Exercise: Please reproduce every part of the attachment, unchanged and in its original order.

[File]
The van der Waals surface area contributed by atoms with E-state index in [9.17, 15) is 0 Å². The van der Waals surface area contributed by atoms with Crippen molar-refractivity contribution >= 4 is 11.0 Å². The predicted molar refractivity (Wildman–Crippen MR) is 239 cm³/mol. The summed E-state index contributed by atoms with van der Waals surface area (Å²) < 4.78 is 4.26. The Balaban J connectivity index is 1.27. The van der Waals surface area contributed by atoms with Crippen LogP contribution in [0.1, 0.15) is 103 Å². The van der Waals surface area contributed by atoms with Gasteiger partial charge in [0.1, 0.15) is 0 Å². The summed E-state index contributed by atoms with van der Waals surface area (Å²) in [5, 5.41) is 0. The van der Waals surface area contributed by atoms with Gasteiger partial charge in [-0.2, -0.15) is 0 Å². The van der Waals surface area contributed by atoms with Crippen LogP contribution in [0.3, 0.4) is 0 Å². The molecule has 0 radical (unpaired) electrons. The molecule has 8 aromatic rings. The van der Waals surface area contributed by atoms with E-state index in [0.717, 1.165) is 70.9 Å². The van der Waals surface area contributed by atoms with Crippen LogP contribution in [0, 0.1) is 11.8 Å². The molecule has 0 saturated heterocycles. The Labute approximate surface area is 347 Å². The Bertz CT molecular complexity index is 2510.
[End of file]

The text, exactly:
The van der Waals surface area contributed by atoms with E-state index in [9.17, 15) is 0 Å². The van der Waals surface area contributed by atoms with Crippen molar-refractivity contribution >= 4 is 11.0 Å². The predicted molar refractivity (Wildman–Crippen MR) is 239 cm³/mol. The summed E-state index contributed by atoms with van der Waals surface area (Å²) < 4.78 is 4.26. The Balaban J connectivity index is 1.27. The van der Waals surface area contributed by atoms with Crippen LogP contribution in [0.1, 0.15) is 103 Å². The van der Waals surface area contributed by atoms with Gasteiger partial charge in [0.1, 0.15) is 0 Å². The summed E-state index contributed by atoms with van der Waals surface area (Å²) in [5, 5.41) is 0. The van der Waals surface area contributed by atoms with Gasteiger partial charge in [-0.2, -0.15) is 0 Å². The van der Waals surface area contributed by atoms with Crippen LogP contribution in [0.3, 0.4) is 0 Å². The molecule has 0 radical (unpaired) electrons. The molecule has 8 aromatic rings. The van der Waals surface area contributed by atoms with E-state index in [0.717, 1.165) is 70.9 Å². The van der Waals surface area contributed by atoms with Crippen LogP contribution in [0, 0.1) is 11.8 Å². The molecule has 0 saturated heterocycles. The Labute approximate surface area is 347 Å². The Bertz CT molecular complexity index is 2510.